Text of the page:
Tens of thousands of gold miners are set to go on strike today after wage talks broke down, threatening to cost millions of dollars in lost output in the troubled sector.
Powerful labor group the National Union of Mineworkers (NUM) — which represents the bulk of 120,000 workers affected — called for stoppages following its members’ rejection of a 6.5 percent wage hike last week.
NUM spokesman Lesiba Seshoka early yesterday said that the strike would start on the 6pm shift.
“We will go until Christmas,” he told reporters.
The gold sector stands to lose 761kg in production each day, worth about US$34 million, gold industry spokeswoman Charmane Russell told reporters.
Gold workers are demanding wage increases of between 60 and 100 percent, denouncing company executives’ high salaries while workers live in poverty in a country with one of the world’s biggest wealth gaps.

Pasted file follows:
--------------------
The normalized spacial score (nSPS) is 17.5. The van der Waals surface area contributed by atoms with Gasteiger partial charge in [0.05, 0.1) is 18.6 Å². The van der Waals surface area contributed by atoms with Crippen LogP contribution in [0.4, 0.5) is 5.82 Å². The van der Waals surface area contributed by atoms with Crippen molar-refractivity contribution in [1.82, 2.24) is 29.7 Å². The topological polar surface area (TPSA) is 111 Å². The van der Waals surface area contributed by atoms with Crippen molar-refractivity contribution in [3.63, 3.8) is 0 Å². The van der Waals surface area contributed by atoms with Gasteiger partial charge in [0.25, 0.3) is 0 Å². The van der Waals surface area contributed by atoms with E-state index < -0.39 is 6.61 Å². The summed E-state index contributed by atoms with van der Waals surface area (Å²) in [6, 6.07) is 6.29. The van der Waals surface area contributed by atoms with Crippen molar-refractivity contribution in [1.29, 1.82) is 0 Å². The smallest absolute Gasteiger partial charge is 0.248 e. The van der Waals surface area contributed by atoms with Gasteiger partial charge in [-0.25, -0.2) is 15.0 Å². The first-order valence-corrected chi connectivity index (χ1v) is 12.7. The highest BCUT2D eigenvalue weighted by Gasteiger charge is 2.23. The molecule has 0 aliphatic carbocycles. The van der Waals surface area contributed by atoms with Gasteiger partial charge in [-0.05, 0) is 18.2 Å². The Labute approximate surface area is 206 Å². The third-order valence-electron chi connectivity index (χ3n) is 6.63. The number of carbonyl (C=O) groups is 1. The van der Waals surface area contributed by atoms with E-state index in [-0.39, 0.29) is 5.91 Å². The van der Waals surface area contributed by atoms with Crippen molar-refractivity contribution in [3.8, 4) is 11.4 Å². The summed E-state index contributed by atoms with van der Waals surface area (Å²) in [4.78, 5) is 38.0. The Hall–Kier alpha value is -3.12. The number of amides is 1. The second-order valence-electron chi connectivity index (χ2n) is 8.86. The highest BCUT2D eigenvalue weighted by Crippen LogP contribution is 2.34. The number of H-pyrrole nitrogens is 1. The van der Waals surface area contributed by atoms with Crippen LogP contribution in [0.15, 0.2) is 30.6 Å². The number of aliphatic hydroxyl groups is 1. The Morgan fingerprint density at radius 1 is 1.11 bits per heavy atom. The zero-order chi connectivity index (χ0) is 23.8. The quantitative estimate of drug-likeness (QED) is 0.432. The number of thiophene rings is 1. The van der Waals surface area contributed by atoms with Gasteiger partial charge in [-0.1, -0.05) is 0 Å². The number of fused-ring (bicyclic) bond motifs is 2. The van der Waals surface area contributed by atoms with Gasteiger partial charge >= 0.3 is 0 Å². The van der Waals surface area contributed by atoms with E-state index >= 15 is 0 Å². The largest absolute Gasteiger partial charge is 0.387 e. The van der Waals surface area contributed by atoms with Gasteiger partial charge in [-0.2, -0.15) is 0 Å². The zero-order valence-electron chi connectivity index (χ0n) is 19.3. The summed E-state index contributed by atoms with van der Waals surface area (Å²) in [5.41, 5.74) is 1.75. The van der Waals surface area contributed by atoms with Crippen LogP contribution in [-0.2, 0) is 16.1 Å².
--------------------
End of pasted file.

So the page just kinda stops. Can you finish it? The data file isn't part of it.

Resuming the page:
“The pay that we are asking for is not high. It is normal and reasonable,” Seshoka said. “If there are bosses that sit in air-conditioned offices earning millions a year, why can’t miners earn 7,000 rand [US$700] basic a month?”
The strikes will add to the pressure building on Africa’s largest economy, where at least 75,000 workers in the construction and automobile industries have downed tools since last week.
“Our most important industry is in crisis and we have not yet found how to stem the tide of destruction,” Anglo American chief executive Mark Cutifani wrote in an opinion article in the Business Day newspaper.
South Africa was for decades the world’s largest gold producer, but its share of production has shrunk from 68 percent in 1970 to 6 percent of the world total last year.
However, workers say their dramatic pay demands are justified after a history of cheap black labor built the continent’s most sophisticated economy.
Meanwhile, South African Minister of Mining Susan Shabangu yesterday said the government is ready to intervene to bring parties together.
“If indeed we are going to have a protracted industrial action, it will impact negatively on the economy,” Shabangu told Reuters at a presidential briefing in Pretoria.
“If there is a need for government to intervene, we will engage the parties,” she said.
“We are urging them to consider the current situation,” she said.
Additional reporting by Reuters